This is my 3rd year doing hs w/my son who is 2nd grade (actually 4th if you count preschool)…
I am nearly in tears. My son will only work when I am right by his side, even if he already knows how to do the page. He is so smart, yet hates school. It took him an hour to do 1 little lesson of writing in the language lessons book. How do I do this??? Every year the same. But now this year we have added our Kindergarten son who doesn’t have as much work, but is a distraction to my second grader (I tell my second grader that in school he would be distracted by 30 kids). Plus I have house, appointments, & newborn.
(My son does love science & notebooking, but I have to read that to him….. when does it become him to read it?) Just wondering what I’m doing wrong…. I WANT to homeschool, but I am so upset because I feel I am not accomplishing anything. please help. Thank you.
…It sounds like you are dealing with either a motivation issue, a training issue, or most likely a combination of the two. As I mentioned to you earlier, this is a very common problem but thankfully not insurmountable in any way.
The first thing we would try here would be a system of carrots to reward his budding independence. There are lots of ways to do this, the important thing will be to determine what is compelling to him. Is he saving his money for something? Perhaps you could reward him with a penny for each page of school he does, but a nickel for each one he does without your help. Or perhaps he would like to earn screen time or playtime at the park or… In our family the big reward was a family night every Friday – only those with their schoolwork done could participate.
Once you’ve determined the reward make it really obvious to him what he gets and how. (Sticker charts work really well for some children.)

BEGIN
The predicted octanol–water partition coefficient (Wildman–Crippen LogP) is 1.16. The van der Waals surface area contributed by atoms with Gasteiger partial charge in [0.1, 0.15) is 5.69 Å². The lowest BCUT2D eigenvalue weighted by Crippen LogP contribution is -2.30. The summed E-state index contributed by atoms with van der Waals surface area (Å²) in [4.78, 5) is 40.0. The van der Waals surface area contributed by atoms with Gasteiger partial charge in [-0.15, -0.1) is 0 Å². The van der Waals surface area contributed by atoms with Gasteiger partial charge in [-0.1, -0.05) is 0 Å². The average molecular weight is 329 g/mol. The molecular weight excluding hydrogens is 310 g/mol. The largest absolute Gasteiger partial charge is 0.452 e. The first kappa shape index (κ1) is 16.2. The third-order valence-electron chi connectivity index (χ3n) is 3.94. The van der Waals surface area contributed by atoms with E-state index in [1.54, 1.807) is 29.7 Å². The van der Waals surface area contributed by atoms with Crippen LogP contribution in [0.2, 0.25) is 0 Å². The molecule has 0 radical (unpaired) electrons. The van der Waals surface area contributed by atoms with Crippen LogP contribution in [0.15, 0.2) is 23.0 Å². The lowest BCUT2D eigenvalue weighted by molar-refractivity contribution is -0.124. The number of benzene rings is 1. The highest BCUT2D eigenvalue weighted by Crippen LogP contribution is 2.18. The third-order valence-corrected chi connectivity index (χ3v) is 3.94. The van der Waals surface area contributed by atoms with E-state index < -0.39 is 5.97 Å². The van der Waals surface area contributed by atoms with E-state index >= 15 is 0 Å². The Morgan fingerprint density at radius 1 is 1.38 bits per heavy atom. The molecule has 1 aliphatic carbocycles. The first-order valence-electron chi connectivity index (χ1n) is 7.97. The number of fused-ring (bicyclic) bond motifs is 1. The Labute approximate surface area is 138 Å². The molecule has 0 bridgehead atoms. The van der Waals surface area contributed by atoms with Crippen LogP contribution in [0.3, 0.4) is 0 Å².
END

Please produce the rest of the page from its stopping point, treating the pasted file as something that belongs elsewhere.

Also take time to consider what is a reasonable responsibility for him to start with. I wouldn’t necessarily expect him to work independently on all or even most of his subjects next week, but what one or two are within his immediate grasp? Then you’ll just build from there.
Once you’ve figured this out you’ll want to have a heart-to-heart chat with him and explain that he is ready to take on some adult responsibilities now, which means he also gets the benefits of these new rewards. Lay out for him exactly what you expect and what the rewards are. (And of course, by inverse, what exactly happens if he doesn’t get the work done on his own, on time or…)
Make sure the timeframe is a reasonable one for him, and then let him be responsible for managing it. In our case if we wanted to spend all week wasting time that was our choice, but of course we soon discovered that we really would miss out on family night. I don’t think any of us really learned that lesson without at least a few tearful Fridays as we tried to hurry and catch up, only to miss out altogether. It didn’t take long though to realize that this was really how it was going to work, and how to work with the standards.
Some people really balk at the idea of rewards, however, it really is the most natural of consequences. Children in school are rewarded/influenced by the peer pressure, gold stars, shame… Not only that but it is a rare adult who does their work purely out of love for the job. We expect to be rewarded for our work – whether it is the trucker working for his paycheck or the farmer sowing in order to reap a harvest. Children find it understandably difficult to grasp the rewards of their education so until he can fully get that it makes sense to find a way to make learning independently a privilege that is worth the effort.
I should mention one more thing. I’ve assumed throughout all this that the root issue is motivation. You may know that this isn’t the case. It could be a desire for perfection, lack of reading comprehension or something entirely different. By far the most common issue though is motivation, which is why I’ve focused on that.